I’ve got some extraordinary details on how this all works and we’re going to dig deep, deep into this story today. But first, a quick word from one of our sponsors. (commercial.)
I think the only way you’re gonna be able to do this going forward is to really just break down the system and start over when it comes to education because I’m sorry. Seventy five thousand dollars. Who can afford that? People can’t. And so people are borrowing, kids are borrowing, borrowing, borrowing. We’ve created a messed-up broken system that’s sending our middle class further and further into debt, punishing our middle class taxpayers and leaving young people without a fighting chance in the world.
I mean, heck, you start off and you’re not even making as much as you owe? how does this work? More than two million Americans have have already defaulted on their student loans. That’s in the last six years. And you know what? That number is growing and growing. They’re talking about 4500 people a day that are defaulting. And taxpayers, we’re now on the hook. Right?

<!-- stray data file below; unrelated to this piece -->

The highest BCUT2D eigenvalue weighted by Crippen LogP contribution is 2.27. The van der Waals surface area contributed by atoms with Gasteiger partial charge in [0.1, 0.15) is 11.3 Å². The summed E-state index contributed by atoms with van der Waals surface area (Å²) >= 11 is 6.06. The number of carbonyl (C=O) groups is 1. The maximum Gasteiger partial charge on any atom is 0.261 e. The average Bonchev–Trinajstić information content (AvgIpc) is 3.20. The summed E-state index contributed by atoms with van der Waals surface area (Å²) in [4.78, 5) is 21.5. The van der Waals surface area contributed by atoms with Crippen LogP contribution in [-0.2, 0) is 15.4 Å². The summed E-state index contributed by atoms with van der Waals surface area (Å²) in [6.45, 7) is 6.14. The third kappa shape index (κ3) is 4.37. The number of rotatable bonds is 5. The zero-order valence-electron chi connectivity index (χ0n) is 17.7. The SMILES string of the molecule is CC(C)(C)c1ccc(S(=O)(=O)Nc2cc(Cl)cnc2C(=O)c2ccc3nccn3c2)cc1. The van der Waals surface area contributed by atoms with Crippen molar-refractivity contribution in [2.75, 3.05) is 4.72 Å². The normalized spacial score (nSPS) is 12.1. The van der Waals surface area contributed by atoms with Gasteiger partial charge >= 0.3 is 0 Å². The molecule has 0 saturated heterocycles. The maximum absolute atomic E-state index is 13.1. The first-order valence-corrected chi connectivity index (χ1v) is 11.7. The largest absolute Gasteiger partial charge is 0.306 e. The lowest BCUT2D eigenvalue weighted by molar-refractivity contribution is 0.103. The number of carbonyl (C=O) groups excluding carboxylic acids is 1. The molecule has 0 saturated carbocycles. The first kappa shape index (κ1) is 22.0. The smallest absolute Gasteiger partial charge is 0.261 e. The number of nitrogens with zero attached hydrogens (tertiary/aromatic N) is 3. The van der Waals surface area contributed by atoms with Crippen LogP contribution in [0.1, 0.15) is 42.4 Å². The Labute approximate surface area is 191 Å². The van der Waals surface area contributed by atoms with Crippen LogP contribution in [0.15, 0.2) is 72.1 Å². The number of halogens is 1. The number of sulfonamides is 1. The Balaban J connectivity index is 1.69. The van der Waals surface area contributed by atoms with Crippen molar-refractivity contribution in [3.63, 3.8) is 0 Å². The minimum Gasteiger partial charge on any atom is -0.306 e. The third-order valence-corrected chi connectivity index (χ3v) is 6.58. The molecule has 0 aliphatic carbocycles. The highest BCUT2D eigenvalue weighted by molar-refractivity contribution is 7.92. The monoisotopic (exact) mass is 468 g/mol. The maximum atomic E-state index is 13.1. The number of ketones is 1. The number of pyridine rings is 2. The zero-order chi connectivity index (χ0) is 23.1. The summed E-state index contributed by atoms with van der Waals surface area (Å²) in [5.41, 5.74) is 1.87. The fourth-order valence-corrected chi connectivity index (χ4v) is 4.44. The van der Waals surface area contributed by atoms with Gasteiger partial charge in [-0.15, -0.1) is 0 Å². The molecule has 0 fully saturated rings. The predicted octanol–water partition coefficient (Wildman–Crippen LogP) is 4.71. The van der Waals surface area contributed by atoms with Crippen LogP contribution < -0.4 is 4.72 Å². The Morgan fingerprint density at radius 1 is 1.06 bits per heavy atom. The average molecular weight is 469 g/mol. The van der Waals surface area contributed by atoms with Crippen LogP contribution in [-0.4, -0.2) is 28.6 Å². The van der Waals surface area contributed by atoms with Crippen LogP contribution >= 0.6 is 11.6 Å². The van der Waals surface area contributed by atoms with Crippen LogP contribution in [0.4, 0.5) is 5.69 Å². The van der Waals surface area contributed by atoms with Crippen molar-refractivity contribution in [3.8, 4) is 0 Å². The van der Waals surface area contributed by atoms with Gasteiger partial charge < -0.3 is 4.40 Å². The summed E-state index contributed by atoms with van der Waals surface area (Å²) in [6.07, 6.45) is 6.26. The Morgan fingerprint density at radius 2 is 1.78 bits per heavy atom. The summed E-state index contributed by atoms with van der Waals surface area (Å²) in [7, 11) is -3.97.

If it’s up to Elizabeth Warren, well, she’s just going to wipe it all out together. And I guess we start anew and we give out even more money. That doesn’t make any sense.
Students Not Graduating, Yet Still on The Hook For Massive Loans
Do you know that people aren’t even graduating from school? I mean, you’re really lucky to make it all four years and you make it all four years. And then what? You become a barista at Starbucks. Look, you could have done that without a college degree. I’m sorry. You know, I’m not begrudging anyone an education. But let’s be realistic. If you want an education, you don’t need to go to school for that. You don’t need a diploma for that.